Shirley Ballas, head judge on Strictly Come Dancing, has revealed that she will publish her first crime novel later this year. The 62-year-old “Queen of Latin Dancing” used her expertise to write her debut novel, “Death on the Dance Floor,” alongside award-winning author Sheila McClure.
In a press release for what is called a “delicious crime caper,” it is hinted that “Behind the sequins and the sparkle, when it comes to international dancing competitions, danger is afoot and sometimes death-drops are literally just that.”
“When a promising young performer is murdered during the opening tango of Blackpool’s (in)famous Dance Festival, Lily Richmond, dance legend, teacher and one-time world champion, partners with her former student and private detective, Susie Cooper, to unravel the rumours from the rumbas and reveal the murderer’s identity before the bodies start to pile up.”
Ballas has committed to writing two books in what is being termed The Sequin Mysteries, and they are both scheduled for publication by HQ, an imprint of HarperCollins UK, on October 12.
According to Ballas, “My industry, the world of competitive ballroom, is full of intrigue and passion. Pouring a lifetime of experience into a cosy crime series is the perfect twist to my career. Working with Emily, Sheila, and the rest of the team at HQ has been a delight. I simply can’t wait for readers to get their hands on these books!”
Editorial Director at HQ, Emily Kitchin, added: “HQ has been bedazzled by The Sequin Mysteries. No one is better placed than Shirley to give readers a delicious sneak peek into what really goes on in the world of dance, where conspiracy, passion and love affairs abound.”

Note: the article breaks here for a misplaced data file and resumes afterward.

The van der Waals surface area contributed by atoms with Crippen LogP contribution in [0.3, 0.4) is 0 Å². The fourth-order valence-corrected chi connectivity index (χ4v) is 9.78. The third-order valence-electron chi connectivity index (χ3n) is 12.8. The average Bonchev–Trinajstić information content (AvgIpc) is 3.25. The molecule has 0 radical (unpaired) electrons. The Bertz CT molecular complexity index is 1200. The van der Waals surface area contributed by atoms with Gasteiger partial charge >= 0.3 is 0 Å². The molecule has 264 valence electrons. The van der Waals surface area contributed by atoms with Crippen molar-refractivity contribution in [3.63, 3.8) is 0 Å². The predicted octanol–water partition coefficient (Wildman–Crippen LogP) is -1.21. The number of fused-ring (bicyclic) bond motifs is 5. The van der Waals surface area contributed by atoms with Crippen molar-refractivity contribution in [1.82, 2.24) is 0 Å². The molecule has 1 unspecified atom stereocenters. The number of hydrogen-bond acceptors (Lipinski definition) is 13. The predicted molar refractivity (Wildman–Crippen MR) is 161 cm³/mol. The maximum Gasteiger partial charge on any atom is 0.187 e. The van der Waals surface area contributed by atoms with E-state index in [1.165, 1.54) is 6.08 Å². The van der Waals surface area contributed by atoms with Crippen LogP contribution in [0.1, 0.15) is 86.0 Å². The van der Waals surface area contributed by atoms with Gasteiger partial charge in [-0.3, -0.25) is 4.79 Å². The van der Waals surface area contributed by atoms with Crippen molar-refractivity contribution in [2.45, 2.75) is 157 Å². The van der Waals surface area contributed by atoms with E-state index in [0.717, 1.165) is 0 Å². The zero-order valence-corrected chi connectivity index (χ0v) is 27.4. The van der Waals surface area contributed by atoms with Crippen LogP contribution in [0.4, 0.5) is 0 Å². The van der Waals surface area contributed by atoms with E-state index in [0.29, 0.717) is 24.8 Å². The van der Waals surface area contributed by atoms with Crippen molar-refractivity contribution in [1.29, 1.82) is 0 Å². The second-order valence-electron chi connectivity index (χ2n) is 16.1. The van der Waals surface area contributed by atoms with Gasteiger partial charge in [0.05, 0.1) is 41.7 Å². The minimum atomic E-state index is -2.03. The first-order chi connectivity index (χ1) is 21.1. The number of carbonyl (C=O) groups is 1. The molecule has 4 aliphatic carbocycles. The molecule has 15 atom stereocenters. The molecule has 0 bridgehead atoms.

“Murder on the Dance Floor is quite simply fabulous, packed with glamour, glitter, larger-than-life characters, drama and danger… not to mention lashings of hairspray.”
“HQ is thrilled to be publishing this fantastic series, and I’m so excited for readers to meet dance-detective duo Lily Richmond and Susie Cooper.”
This news follows rumors that Ballas will never compete in another BBC dance competition. After having her life made a living hell by internet trolls throughout the previous season’s episodes.
Ballas, who took over for Len Goodman as head judge in 2017, told the Mirror that she had hit a “all-time low” due to the constant harassment she faced from those who disagreed with her judging decisions.
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The only thing she would say was that it was “one step at a time,” so she wouldn’t confirm or deny whether she was leaving the panel.
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